• Issue
    • When syndicating a photo post to Twitter the alt text does not translate and is left blank.
    • If you serve a large screen reader population or are personally liable for maintaining accessibility standards you may want to consider this when choosing Known as a platform until these issues are resolved.
  • Archived WordPress Sie 2011-05-19
  • New Static Site 2019-03-19
    • These permalinks represent the "first" but the they do not indicate regularity. The majority of images from 2007-2019 were left without an alt. Regular inclusion did no occur until I had blind student in class and began to see how screen readers worked.

Chris Burnell

Chris Burnell: I use the typical Markdown syntax (![alt](src)) for inline images. I have also recently set up some logic to parse a photo and alternate text defined in my posts’ metadata (Example on GitHub).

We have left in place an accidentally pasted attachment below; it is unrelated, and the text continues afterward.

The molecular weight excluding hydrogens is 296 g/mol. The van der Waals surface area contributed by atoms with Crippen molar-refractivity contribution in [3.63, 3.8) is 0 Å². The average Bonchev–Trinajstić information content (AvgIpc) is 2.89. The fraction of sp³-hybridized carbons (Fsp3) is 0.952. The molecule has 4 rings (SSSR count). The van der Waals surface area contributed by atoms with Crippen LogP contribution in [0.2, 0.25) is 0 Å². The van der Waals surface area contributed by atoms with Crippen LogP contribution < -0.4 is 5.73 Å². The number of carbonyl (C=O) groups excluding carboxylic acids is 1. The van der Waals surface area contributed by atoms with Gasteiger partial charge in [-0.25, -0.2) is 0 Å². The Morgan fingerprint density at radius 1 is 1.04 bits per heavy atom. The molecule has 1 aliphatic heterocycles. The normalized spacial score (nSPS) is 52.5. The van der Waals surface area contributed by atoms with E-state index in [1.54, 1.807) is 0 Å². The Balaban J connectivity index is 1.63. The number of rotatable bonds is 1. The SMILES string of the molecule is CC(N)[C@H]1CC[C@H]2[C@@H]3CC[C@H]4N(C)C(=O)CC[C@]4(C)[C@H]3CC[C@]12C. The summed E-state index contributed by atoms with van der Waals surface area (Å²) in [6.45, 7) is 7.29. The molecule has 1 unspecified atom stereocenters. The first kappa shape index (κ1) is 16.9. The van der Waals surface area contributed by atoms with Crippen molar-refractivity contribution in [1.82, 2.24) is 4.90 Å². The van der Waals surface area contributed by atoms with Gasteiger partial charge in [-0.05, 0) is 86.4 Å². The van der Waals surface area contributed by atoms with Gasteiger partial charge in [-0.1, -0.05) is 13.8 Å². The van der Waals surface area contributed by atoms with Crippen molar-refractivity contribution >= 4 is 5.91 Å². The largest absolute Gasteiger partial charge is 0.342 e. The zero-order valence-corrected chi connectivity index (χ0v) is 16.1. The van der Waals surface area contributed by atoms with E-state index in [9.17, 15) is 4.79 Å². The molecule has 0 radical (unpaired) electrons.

Chris Aldrich

Chris Aldrich: When publishing with WordPress, I most often add images and media using the "add media" button which pops up a search/selection UI that includes an alt field to remind me to enter the appropriate alt text. If the alt text is left empty, the text editor automatically includes an empty alt="" as an explicit reminder that is required, but empty. Sadly the visual editor doesn't include any indication that the alt text either does or doesn't exist as a reminder to include it. It would also be nice if the alt text field in the UI was above the 'caption' field. For improved UI it would be nice if it indicated what alt text was and why it was important to get more people to include it for accessibility. The idea of alt just feels too much like jargon for the average person to know what it is or why it is important.